-- Sha'ar ha-Kavanot, Inyan Nusach ha-Tefila[2]

It is generally held that every Jew is bound to observe the mitzvot (commandments of Judaism) by following the customs appropriate to his or her family origin: see Minhag. For this reason a number of rabbis disapprove of the adoption of Nusach Sefard by Ashkenazi Jews.[2]

However, it was a common Kabbalistic belief that the Sephardic rite, especially in the form used by Isaac Luria, had more spiritual potency than the Ashkenazi. Many Eastern Jewish communities, such as the Persian Jews and the Shami Yemenites, accordingly adopted the Sephardic rite with Lurianic additions in preference to their previous traditional rites. In the same way, in the seventeenth and eighteenth centuries many Kabbalistic groups in Europe adopted the Lurianic-Sephardic rite in preference to the Ashkenazi. This was however the custom of very restricted circles, and did not come into widespread public use until the rise of middle to late 18th-century Hasidism.

Luria taught that twelve gates of prayer exists, corresponding to the twelve tribes of ancient Israel (and to the twelve Jewish communities that existed in Safed in Luria's lifetime[3]), and that twelve nusachs for Jewish prayer (nasachot ha-tefillah) emanated accordingly.[4] These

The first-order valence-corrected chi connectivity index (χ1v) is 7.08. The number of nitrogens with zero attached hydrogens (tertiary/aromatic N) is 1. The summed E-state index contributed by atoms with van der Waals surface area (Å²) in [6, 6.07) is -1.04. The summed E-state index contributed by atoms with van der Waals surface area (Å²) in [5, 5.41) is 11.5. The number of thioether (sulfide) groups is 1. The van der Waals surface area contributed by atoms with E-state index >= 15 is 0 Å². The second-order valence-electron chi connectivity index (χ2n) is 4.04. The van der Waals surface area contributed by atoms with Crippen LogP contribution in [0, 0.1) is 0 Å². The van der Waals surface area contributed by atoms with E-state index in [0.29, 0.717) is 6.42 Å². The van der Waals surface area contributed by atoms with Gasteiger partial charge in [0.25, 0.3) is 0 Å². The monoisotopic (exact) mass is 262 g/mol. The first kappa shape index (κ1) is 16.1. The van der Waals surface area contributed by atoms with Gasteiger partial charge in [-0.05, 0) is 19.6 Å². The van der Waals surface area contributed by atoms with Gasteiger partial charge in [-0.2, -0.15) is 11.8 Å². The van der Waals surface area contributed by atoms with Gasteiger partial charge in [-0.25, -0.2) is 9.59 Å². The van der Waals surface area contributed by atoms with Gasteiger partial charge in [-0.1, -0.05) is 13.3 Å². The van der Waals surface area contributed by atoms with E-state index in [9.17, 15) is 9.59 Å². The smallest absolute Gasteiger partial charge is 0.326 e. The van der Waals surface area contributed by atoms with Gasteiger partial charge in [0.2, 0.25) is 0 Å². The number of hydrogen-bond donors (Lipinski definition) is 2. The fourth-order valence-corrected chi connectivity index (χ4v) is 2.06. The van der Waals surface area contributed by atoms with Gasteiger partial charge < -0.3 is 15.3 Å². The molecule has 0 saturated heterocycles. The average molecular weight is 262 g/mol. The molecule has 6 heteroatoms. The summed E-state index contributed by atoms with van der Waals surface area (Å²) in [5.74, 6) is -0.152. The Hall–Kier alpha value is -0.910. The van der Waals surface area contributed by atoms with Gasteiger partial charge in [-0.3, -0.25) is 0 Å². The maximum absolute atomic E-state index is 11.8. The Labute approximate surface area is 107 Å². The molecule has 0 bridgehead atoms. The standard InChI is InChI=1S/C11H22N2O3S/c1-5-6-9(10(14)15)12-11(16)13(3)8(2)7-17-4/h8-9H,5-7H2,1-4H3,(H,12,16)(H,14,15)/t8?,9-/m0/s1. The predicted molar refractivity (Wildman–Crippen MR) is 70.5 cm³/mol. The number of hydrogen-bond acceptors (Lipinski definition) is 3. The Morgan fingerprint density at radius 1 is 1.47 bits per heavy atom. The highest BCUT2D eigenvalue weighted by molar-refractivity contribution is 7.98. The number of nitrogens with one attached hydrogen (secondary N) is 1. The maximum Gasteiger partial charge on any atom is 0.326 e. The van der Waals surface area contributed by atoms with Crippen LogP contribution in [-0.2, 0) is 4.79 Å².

In alteration of this Lurianic concept, especially in 18th/19th-century Hasidic Judaism the claim emerged that, while in general one should keep to one's minhag of origin, the Nusach Sefard[5] reached a believed "thirteenth gate" (Shaar ha-Kollel) in Heaven for those who do not know their own tribe.[6]Nusach Sefard, with its variant Nusach Ari, became almost universal among Hasidic Jews, as well as some other Ashkenazi Jews, but has not gained significant acceptance by Sephardi Jews. One consequence of this was that, before the foundation of the State of Israel and in the early years of the State, it was the predominant rite used by Ashkenazim in the Holy Land, with the exception of certain pockets of traditional Lithuanian Jews. One reason for this was that Eretz Yisrael was regarded as part of the Sephardic world, so that it was felt that new immigrants should adapt to the local rite. In recent decades, following the immigration of many Ashkenazi Jews from America, the traditional millennia-old Ashkenazi rite has regained a strong following. Today the various sects and dynasties of Hasidic Judaism each use their own idiosyncratic version of Nusach Sfard.